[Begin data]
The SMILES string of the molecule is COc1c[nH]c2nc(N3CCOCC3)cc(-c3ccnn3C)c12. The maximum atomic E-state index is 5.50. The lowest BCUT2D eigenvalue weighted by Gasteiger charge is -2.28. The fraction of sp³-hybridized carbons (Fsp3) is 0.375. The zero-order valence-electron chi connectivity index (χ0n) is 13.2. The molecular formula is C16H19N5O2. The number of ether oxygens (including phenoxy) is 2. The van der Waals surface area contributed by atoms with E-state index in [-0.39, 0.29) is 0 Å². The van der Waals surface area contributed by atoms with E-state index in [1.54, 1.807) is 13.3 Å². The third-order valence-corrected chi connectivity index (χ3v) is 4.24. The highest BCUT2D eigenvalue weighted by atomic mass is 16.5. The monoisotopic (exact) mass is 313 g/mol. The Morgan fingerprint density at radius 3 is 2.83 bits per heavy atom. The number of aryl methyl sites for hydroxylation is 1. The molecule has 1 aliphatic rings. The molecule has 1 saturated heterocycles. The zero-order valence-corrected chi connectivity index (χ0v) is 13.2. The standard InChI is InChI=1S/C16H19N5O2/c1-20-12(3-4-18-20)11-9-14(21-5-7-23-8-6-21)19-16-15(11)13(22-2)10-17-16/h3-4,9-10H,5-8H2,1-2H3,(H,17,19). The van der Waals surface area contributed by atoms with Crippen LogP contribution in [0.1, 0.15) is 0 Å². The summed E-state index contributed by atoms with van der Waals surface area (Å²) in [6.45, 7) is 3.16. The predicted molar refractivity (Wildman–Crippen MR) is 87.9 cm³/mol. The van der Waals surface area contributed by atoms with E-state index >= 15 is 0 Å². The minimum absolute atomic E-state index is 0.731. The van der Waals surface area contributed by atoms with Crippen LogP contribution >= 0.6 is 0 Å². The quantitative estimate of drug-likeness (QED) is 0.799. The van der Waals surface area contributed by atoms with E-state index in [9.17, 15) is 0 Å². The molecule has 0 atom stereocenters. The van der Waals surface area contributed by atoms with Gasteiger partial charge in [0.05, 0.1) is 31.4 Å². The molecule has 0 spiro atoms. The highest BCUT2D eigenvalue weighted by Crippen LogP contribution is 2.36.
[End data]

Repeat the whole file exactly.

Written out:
The SMILES string of the molecule is COc1c[nH]c2nc(N3CCOCC3)cc(-c3ccnn3C)c12. The maximum atomic E-state index is 5.50. The lowest BCUT2D eigenvalue weighted by Gasteiger charge is -2.28. The fraction of sp³-hybridized carbons (Fsp3) is 0.375. The zero-order valence-electron chi connectivity index (χ0n) is 13.2. The molecular formula is C16H19N5O2. The number of ether oxygens (including phenoxy) is 2. The van der Waals surface area contributed by atoms with E-state index in [-0.39, 0.29) is 0 Å². The van der Waals surface area contributed by atoms with E-state index in [1.54, 1.807) is 13.3 Å². The third-order valence-corrected chi connectivity index (χ3v) is 4.24. The highest BCUT2D eigenvalue weighted by atomic mass is 16.5. The monoisotopic (exact) mass is 313 g/mol. The Morgan fingerprint density at radius 3 is 2.83 bits per heavy atom. The number of aryl methyl sites for hydroxylation is 1. The molecule has 1 aliphatic rings. The molecule has 1 saturated heterocycles. The zero-order valence-corrected chi connectivity index (χ0v) is 13.2. The standard InChI is InChI=1S/C16H19N5O2/c1-20-12(3-4-18-20)11-9-14(21-5-7-23-8-6-21)19-16-15(11)13(22-2)10-17-16/h3-4,9-10H,5-8H2,1-2H3,(H,17,19). The van der Waals surface area contributed by atoms with Crippen LogP contribution in [0.1, 0.15) is 0 Å². The summed E-state index contributed by atoms with van der Waals surface area (Å²) in [6.45, 7) is 3.16. The predicted molar refractivity (Wildman–Crippen MR) is 87.9 cm³/mol. The van der Waals surface area contributed by atoms with E-state index >= 15 is 0 Å². The minimum absolute atomic E-state index is 0.731. The van der Waals surface area contributed by atoms with Crippen LogP contribution >= 0.6 is 0 Å². The quantitative estimate of drug-likeness (QED) is 0.799. The van der Waals surface area contributed by atoms with E-state index in [9.17, 15) is 0 Å². The molecule has 0 atom stereocenters. The van der Waals surface area contributed by atoms with Gasteiger partial charge in [0.05, 0.1) is 31.4 Å². The molecule has 0 spiro atoms. The highest BCUT2D eigenvalue weighted by Crippen LogP contribution is 2.36.